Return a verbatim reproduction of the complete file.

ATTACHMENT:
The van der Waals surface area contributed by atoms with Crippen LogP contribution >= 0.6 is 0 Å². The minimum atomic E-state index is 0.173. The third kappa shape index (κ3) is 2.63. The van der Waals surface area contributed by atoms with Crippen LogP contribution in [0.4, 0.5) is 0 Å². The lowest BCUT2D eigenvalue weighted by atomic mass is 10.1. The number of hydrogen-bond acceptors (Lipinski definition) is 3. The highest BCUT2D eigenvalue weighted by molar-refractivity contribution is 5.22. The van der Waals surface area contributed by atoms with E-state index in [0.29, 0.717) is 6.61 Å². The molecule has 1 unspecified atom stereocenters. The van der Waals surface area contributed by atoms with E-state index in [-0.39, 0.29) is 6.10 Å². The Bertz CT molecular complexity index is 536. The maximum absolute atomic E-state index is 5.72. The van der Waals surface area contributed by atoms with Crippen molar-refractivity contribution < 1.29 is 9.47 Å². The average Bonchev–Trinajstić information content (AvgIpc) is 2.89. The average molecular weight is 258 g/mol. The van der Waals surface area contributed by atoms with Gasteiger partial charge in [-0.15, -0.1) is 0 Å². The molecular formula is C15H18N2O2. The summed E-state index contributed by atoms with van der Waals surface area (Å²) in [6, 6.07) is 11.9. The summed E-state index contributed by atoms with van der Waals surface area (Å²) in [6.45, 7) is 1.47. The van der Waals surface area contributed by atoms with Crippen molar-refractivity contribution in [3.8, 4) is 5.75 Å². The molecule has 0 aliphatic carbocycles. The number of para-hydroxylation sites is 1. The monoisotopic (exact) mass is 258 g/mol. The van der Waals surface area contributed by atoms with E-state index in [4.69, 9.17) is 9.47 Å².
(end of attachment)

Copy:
The van der Waals surface area contributed by atoms with Crippen LogP contribution >= 0.6 is 0 Å². The minimum atomic E-state index is 0.173. The third kappa shape index (κ3) is 2.63. The van der Waals surface area contributed by atoms with Crippen LogP contribution in [0.4, 0.5) is 0 Å². The lowest BCUT2D eigenvalue weighted by atomic mass is 10.1. The number of hydrogen-bond acceptors (Lipinski definition) is 3. The highest BCUT2D eigenvalue weighted by molar-refractivity contribution is 5.22. The van der Waals surface area contributed by atoms with E-state index in [0.29, 0.717) is 6.61 Å². The molecule has 1 unspecified atom stereocenters. The van der Waals surface area contributed by atoms with E-state index in [-0.39, 0.29) is 6.10 Å². The Bertz CT molecular complexity index is 536. The maximum absolute atomic E-state index is 5.72. The van der Waals surface area contributed by atoms with Crippen molar-refractivity contribution < 1.29 is 9.47 Å². The average Bonchev–Trinajstić information content (AvgIpc) is 2.89. The average molecular weight is 258 g/mol. The van der Waals surface area contributed by atoms with Gasteiger partial charge in [-0.15, -0.1) is 0 Å². The molecular formula is C15H18N2O2. The summed E-state index contributed by atoms with van der Waals surface area (Å²) in [6, 6.07) is 11.9. The summed E-state index contributed by atoms with van der Waals surface area (Å²) in [6.45, 7) is 1.47. The van der Waals surface area contributed by atoms with Crippen molar-refractivity contribution in [3.8, 4) is 5.75 Å². The molecule has 0 aliphatic carbocycles. The number of para-hydroxylation sites is 1. The monoisotopic (exact) mass is 258 g/mol. The van der Waals surface area contributed by atoms with E-state index in [4.69, 9.17) is 9.47 Å².